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|Millennium:||1st millennium BC|
|454 BC by topic|
|Gregorian calendar||454 BC|
|Ab urbe condita||300|
|Ancient Egypt era||XXVII dynasty, 72|
|- Pharaoh||Artaxerxes I of Persia, 12|
|Ancient Greek era||81st Olympiad, year 3|
|Balinese saka calendar||N/A|
|Chinese calendar||丙戌年 (Fire Dog)|
2243 or 2183
— to —
丁亥年 (Fire Pig)
2244 or 2184
|Coptic calendar||−737 – −736|
|Ethiopian calendar||−461 – −460|
|- Vikram Samvat||−397 – −396|
|- Shaka Samvat||N/A|
|- Kali Yuga||2647–2648|
|Iranian calendar||1075 BP – 1074 BP|
|Islamic calendar||1108 BH – 1107 BH|
|Minguo calendar||2365 before ROC|
|Thai solar calendar||89–90|
−327 or −708 or −1480
— to —
−326 or −707 or −1479
Year 454 BC was a year of the pre-Julian Roman calendar. At the time, it was known as the Year of the Consulship of Capitolinus and Varus (or, less frequently, year 300 Ab urbe condita). The denomination 454 BC for this year has been used since the early medieval period, when the Anno Domini calendar era became the prevalent method in Europe for naming years.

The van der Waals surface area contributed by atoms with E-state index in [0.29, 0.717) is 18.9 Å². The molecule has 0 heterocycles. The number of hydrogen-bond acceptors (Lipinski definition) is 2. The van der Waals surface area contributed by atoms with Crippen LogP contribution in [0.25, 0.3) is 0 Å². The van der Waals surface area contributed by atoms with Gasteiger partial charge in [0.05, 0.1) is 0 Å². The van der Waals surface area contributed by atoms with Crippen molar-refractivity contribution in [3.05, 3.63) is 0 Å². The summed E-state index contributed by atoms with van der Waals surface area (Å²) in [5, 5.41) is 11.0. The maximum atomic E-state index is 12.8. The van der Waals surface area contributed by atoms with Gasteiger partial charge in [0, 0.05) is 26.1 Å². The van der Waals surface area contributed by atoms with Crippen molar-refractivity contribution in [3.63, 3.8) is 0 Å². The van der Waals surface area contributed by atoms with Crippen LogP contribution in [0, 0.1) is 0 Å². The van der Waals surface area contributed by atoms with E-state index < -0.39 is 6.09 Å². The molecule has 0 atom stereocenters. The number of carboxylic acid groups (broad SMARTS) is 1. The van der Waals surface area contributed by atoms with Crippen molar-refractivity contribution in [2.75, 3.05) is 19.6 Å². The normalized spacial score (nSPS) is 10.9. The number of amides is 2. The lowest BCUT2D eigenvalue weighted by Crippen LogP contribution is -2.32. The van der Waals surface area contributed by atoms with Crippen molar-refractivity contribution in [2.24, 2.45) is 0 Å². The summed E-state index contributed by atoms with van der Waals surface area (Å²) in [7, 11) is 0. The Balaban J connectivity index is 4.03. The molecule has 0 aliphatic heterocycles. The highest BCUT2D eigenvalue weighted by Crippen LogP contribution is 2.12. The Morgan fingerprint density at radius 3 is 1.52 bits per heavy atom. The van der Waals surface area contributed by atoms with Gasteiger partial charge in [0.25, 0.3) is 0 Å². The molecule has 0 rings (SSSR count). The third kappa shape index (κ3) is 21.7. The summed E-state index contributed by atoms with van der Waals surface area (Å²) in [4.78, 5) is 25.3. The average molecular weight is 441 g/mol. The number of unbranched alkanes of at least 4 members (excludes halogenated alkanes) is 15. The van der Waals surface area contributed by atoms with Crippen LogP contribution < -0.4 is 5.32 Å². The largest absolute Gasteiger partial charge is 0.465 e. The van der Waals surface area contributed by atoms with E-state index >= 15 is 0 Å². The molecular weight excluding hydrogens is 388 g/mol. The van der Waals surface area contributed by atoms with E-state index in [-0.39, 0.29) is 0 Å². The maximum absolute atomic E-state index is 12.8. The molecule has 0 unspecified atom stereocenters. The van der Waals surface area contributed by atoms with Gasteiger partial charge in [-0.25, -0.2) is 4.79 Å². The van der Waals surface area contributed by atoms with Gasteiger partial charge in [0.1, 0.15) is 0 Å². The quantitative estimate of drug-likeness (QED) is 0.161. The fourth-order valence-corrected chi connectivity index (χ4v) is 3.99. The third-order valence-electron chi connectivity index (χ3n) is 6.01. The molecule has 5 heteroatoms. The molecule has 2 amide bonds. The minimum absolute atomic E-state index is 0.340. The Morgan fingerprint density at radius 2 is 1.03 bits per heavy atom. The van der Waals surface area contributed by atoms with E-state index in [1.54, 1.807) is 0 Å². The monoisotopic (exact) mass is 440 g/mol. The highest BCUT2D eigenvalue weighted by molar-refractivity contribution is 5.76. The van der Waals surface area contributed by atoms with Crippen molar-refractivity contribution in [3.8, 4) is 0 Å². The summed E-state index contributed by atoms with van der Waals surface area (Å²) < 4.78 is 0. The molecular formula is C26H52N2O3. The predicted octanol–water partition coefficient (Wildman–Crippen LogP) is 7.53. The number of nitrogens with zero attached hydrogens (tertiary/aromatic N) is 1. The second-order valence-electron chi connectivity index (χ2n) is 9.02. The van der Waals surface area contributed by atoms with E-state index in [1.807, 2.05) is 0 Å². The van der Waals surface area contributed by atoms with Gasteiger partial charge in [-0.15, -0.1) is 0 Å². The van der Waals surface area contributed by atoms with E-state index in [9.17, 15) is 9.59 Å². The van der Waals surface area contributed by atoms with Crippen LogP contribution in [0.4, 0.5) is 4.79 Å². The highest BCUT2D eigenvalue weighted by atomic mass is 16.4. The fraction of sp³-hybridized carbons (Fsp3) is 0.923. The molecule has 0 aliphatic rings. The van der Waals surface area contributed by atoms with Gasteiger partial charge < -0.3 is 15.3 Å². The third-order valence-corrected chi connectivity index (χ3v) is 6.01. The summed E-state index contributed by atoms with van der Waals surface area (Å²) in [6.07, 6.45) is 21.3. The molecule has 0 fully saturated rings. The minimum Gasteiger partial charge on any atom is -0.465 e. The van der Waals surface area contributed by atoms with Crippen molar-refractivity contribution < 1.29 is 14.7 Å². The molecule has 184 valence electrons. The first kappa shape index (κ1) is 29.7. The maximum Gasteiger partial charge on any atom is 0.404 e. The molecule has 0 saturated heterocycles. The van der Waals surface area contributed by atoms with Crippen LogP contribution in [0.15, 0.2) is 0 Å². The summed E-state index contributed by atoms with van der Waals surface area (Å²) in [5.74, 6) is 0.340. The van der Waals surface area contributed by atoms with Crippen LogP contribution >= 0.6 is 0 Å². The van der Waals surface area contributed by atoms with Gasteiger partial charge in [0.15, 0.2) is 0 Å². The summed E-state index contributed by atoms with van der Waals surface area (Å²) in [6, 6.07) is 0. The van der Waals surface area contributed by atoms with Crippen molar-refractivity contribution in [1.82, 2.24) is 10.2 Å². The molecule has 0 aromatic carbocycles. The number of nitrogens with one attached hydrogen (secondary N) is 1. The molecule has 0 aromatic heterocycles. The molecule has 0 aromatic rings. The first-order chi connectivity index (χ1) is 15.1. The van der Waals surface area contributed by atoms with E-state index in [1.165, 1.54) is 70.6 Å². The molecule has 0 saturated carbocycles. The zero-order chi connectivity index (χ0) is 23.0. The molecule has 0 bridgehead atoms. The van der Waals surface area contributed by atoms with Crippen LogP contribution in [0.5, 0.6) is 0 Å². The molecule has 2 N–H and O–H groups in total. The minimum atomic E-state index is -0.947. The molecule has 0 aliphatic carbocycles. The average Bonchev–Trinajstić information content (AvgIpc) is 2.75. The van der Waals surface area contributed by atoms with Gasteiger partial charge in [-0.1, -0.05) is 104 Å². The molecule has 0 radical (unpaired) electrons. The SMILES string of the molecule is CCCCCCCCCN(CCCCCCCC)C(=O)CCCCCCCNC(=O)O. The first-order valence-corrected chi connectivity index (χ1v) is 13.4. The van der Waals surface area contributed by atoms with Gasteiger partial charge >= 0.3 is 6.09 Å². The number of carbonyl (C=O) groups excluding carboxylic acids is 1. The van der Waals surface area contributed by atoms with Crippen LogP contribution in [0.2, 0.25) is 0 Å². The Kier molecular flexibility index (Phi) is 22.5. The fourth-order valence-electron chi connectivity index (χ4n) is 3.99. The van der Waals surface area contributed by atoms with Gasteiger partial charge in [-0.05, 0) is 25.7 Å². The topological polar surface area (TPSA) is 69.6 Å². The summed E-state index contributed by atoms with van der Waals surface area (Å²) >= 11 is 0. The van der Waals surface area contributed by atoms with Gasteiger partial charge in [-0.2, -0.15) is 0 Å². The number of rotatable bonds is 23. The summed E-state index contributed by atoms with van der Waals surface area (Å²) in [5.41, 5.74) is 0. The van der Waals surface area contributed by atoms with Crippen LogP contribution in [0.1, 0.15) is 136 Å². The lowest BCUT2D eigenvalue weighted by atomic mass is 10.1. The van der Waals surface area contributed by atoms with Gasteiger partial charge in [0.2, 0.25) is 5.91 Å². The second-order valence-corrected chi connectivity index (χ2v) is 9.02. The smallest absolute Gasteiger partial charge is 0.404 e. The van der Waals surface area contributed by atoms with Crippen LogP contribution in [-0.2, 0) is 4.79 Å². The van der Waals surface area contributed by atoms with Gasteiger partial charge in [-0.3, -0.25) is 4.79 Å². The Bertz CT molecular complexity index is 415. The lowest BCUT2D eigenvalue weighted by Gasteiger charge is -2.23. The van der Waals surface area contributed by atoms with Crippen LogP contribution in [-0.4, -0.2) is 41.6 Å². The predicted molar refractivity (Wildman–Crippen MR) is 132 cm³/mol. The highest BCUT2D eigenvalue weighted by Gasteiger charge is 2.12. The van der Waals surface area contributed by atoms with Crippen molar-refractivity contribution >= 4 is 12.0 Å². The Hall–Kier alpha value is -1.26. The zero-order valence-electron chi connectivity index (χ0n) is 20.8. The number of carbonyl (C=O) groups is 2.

- Persian rule in Egypt is finally restored by Megabyzus, satrap of Syria, after a prolonged struggle which has included dealing with a military intervention by Athens. The leader of the revolt, Inaros, is crucified by the Persians.
- Pericles leads a naval expedition in the Corinthian Gulf, in which Athens defeats Achaea. He then attacks Sicyon and Acarnania, after which he unsuccessfully tries to take Oeniadea on the Corinthian Gulf, before returning to Athens.
- Pericles declares that the Delian League's considerable treasury at Delos is not safe from the Persian navy and has the treasury transferred to Athens, thus strengthening Athens' power over the League.
- The treasury of the Delian League is moved from Delos to Athens.
- The Roman Plebs, suffering from a number of economic and financial ills, force the city’s patricians to begin the reform and codification of the law. As a first act, a three-man commission is sent to Athens to study that city's laws.
- Hostilities between Segesta and Selinunte, two Greek cities on Sicily, take place over access to the Tyrrhenian Sea.